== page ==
Last week, the Children’s History Society held their conference in London, themed “Children on the Move.” Kirsten Wright, Program Manager of the Find & Connect web resource, was there to speak on Dispersed records, displaced children.
This paper considered the different types of movements, changes and dislocations that children experienced while in ‘care’, and the impact on the creation of, and later access to, their records. The changes and transformations those children underwent included:
- Being moved far from places familiar to them when first placed into ‘care,’ followed by ongoing moves to different residential facilities.
- Changes in who acted as their legal guardians, or in their own legal status.
- Being given a different name (and in some cases, numbers) that they were forced to use instead of the name they knew.
- Being shifted between ‘care’ providers – from government-run to religious-run institutions, from large institutions into smaller homes, into foster care and back again.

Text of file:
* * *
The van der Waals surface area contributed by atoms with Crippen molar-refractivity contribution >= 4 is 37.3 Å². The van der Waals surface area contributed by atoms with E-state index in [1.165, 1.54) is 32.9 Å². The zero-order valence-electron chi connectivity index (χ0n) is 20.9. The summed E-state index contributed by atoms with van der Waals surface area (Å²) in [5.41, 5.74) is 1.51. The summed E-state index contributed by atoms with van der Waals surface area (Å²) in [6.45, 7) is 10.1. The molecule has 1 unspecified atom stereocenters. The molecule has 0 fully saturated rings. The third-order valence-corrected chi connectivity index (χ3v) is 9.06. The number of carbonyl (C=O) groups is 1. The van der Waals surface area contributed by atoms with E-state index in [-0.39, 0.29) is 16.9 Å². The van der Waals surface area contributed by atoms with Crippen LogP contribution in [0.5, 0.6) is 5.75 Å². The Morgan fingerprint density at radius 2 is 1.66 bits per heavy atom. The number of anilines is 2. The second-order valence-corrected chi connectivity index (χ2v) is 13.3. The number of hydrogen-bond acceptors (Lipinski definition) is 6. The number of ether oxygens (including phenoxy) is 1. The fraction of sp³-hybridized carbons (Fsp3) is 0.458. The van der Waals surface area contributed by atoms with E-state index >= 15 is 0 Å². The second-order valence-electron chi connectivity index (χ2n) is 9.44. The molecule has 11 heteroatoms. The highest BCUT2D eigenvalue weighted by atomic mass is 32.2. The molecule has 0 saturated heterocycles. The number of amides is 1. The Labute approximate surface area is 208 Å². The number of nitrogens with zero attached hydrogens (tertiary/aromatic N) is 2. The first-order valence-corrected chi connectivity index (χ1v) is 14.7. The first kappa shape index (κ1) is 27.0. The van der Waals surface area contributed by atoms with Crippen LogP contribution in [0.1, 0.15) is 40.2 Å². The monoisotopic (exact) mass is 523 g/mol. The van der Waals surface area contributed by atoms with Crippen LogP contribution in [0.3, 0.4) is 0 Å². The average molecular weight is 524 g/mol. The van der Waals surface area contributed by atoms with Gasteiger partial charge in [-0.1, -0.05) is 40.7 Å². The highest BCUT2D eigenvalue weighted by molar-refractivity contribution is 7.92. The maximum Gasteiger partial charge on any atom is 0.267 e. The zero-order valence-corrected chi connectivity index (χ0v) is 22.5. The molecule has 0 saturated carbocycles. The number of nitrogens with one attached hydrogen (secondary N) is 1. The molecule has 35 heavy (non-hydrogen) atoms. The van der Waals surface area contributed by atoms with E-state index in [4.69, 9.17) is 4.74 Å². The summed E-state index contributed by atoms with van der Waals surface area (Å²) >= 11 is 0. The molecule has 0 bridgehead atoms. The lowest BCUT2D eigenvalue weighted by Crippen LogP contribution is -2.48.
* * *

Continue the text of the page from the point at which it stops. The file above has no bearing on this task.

- Empowered movements – children absconding from ‘care’ in an attempt to report or escape abuse or neglect. These moves were often temporary as authorities returned them to the institutions they ran from, despite allegations of cruelty and abuse.
Organisations responsible for the ‘care’ of children were also responsible for creating records about them. The quality, accuracy and type of records varied vastly between organisations. In many cases, there is no single case file summarising the child’s time in ‘care’. Instead, there are many distributed records of all kinds.
The content of these records does not reflect the lived experience of a childhood spent in ‘care’, however that experience is mirrored in the fragmentation and dispersal of records across organisations, jurisdictions and locations. This dispersal creates another barrier for those trying to find and access their records as a way of piecing together a childhood as dispersed and fragmented as the records still being sought.